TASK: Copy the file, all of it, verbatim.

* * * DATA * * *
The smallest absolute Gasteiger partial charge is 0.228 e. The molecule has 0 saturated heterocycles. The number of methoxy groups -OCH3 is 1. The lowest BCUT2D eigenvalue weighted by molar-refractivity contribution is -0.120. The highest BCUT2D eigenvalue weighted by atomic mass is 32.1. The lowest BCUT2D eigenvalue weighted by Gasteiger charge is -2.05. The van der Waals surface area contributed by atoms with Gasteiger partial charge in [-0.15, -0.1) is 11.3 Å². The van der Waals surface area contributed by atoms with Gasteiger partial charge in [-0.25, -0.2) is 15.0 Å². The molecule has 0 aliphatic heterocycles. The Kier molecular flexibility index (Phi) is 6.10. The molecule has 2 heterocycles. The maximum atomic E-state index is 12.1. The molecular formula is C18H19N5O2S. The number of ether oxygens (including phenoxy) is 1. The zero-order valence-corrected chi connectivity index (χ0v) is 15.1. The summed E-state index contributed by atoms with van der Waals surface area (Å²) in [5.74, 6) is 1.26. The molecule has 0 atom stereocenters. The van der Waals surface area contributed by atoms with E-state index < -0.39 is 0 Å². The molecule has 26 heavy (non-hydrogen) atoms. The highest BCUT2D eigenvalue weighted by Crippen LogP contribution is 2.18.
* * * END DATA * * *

The smallest absolute Gasteiger partial charge is 0.228 e. The molecule has 0 saturated heterocycles. The number of methoxy groups -OCH3 is 1. The lowest BCUT2D eigenvalue weighted by molar-refractivity contribution is -0.120. The highest BCUT2D eigenvalue weighted by atomic mass is 32.1. The lowest BCUT2D eigenvalue weighted by Gasteiger charge is -2.05. The van der Waals surface area contributed by atoms with Gasteiger partial charge in [-0.15, -0.1) is 11.3 Å². The van der Waals surface area contributed by atoms with Gasteiger partial charge in [-0.25, -0.2) is 15.0 Å². The molecule has 0 aliphatic heterocycles. The Kier molecular flexibility index (Phi) is 6.10. The molecule has 2 heterocycles. The maximum atomic E-state index is 12.1. The molecular formula is C18H19N5O2S. The number of ether oxygens (including phenoxy) is 1. The zero-order valence-corrected chi connectivity index (χ0v) is 15.1. The summed E-state index contributed by atoms with van der Waals surface area (Å²) in [5.74, 6) is 1.26. The molecule has 0 atom stereocenters. The van der Waals surface area contributed by atoms with E-state index < -0.39 is 0 Å². The molecule has 26 heavy (non-hydrogen) atoms. The highest BCUT2D eigenvalue weighted by Crippen LogP contribution is 2.18.